Consider John the Baptist. He sent two disciples to Jesus to ask, “Are You the Coming One, or do we look for another?”

“And that very hour He cured many of infirmities, afflictions, and evil spirits; and to many blind He gave sight. Jesus answered and said to them, “Go and tell John the things you have seen and heard: that the blind see, the lame walk, the lepers are cleansed, the deaf hear, the dead are raised, the poor have the gospel preached to them.  And blessed is he who is not offended because of Me.” (Luke 7:20-23)

When Jesus came to Jerusalem, the multitudes went before him crying out:

“Hosanna to the Son of David!  ‘Blessed is He who comes in the name of the Lord!’

Hosanna in the highest!”

Then, “all the city was moved, saying, “Who is this?” (Matthew 21:9-10)

Next, let’s consider the Ethiopian Eunuch.

“An angel of the Lord told Philip, “Arise and go toward the south along the road which goes down from Jerusalem to Gaza.” (This is desert.) So he arose and went. And behold, a man of Ethiopia, a eunuch of great authority under Candace the queen of the Ethiopians, who had charge of all her treasury, and had come to Jerusalem to worship, was returning. And sitting in his chariot, he was reading Isaiah the prophet. Then the Spirit said to Philip, “Go near and overtake this chariot.” So Philip ran to him, and heard him reading the prophet Isaiah, and said, “Do you understand what you are reading?” And he said, “How can I, unless someone guides me?” And he asked Philip to come up and sit with him. The place in the Scripture which he read was this:

“He was led as a sheep to the slaughter;

And as a lamb before its shearer is silent,

So He opened not His mouth.

In His humiliation His justice was taken away,

And who will declare His generation?

For His life is taken from the earth.”

So the eunuch answered Philip and said, “I ask you, of whom does the prophet say this, of himself or of some other man?” Then Philip opened his mouth, and beginning at this Scripture, preached Jesus to him. Now as they went down the road, they came to some water. And the eunuch said, “See, here is water. What hinders me from being baptized?” Then Philip said, “If you believe with all your heart, you may.” And he answered, “I believe that Jesus Christ is the Son of God.”  (Acts 8:26-37)

Notice that for all these events a key issue was the identity of Jesus Christ.

Here are a few more verses to consider.

Matthew 1:23: “Behold, the virgin shall be with child, and bear a Son, and they shall call His name Immanuel,” which is translated, “God with us.”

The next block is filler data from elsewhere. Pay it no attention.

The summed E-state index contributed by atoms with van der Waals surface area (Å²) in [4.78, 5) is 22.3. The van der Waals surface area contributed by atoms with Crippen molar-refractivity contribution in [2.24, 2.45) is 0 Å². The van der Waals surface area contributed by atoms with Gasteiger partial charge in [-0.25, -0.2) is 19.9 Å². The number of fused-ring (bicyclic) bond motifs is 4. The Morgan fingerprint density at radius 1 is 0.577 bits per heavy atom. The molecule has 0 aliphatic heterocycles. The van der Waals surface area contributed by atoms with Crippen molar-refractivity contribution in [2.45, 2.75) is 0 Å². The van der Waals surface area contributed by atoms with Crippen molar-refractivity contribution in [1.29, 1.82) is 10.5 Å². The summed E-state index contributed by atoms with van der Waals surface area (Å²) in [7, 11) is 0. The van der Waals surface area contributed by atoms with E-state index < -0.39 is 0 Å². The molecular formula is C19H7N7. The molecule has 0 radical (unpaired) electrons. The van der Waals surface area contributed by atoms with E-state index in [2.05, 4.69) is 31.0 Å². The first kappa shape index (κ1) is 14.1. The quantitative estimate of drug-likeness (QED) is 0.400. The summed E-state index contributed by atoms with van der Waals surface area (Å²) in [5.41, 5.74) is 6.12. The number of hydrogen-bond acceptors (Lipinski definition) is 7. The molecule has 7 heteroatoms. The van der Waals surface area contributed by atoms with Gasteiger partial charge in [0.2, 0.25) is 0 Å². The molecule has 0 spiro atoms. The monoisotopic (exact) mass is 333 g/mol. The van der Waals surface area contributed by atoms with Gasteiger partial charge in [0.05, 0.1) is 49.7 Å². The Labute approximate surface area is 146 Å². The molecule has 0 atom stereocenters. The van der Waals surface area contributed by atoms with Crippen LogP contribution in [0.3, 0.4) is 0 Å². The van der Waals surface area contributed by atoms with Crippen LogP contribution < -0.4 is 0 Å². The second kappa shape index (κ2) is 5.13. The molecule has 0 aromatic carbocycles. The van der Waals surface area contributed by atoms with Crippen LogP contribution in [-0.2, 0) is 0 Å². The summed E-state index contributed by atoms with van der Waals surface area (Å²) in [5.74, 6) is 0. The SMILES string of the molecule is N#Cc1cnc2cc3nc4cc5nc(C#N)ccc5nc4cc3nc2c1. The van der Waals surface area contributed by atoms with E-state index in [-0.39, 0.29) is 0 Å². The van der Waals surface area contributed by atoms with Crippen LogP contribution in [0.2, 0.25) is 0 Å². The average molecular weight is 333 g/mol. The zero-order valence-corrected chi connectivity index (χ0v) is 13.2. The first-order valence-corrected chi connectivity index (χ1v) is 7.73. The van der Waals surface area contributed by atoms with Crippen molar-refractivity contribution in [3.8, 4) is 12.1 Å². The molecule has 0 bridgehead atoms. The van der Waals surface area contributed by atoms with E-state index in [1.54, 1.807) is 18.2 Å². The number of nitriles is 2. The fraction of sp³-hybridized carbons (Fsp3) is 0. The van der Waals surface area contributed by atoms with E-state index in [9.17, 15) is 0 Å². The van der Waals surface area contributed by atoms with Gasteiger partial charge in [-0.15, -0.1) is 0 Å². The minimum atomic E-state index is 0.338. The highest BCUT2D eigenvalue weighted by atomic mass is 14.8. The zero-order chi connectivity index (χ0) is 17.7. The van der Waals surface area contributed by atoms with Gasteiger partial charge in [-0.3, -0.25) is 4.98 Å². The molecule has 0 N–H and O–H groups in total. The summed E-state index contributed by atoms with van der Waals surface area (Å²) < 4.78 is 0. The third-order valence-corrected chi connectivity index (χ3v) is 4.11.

Mark 2:7: “Why does this Man speak blasphemies like this? Who can forgive sins but God alone?”

Mark 15:29: “And those who passed by blasphemed Him.”

John 8:58: “Jesus said to them, ‘Most assuredly, I say to you, before Abraham was, I AM.’”

John 10:33:The Jews answered Him, saying, ‘For a good work we do not stone You, but for blasphemy, and because You, being a Man, make Yourself God.’”

The above Scriptures point out that Jesus is God.  Christians should know this.

Can we truly be followers of Jesus, if we don’t at least know the basics about who Jesus is?  John said,

“And truly Jesus did many other signs in the presence of His disciples, which are not written in this book; but these are written that you may believe that Jesus is the Christ, the Son of God, and that believing you may have life in His name” (John 20:30-31).

Many people believe that all we need to do is just say the right combination of words or pray the Sinner’s Prayer, and we will be saved. They use these as abra-cadabras of the faith. It isn’t some magical combination of words or a prayer that makes us a Christian. We are truly saved when we have proper faith (Ephesians 2:8-10). That faith has an object – the Jesus of the Bible. We need to make Him our lord, giving Him our highest allegiance and trusting Him to save us from a fiery hell (John 5:24).

“The Who Principle” points to our speech and actions to reveal who we really are. The Bible says that we will know them by their fruits (Matthew 7:15-20). Who we are determines what we will say and do. Others will know who we are by examining our fruits – what we say and do. When someone inspects our fruit, we will be known as Christians because we preach the whole gospel and the true Jesus. The Bible defines “Who” Jesus is. How can we be believing in Jesus if we don’t know who he is? If we truly are Christians (children of God), we will preach the proper Jesus of the Bible and the method of salvation in the Bible, and become zealous against false or incomplete teachings (Titus 1:9).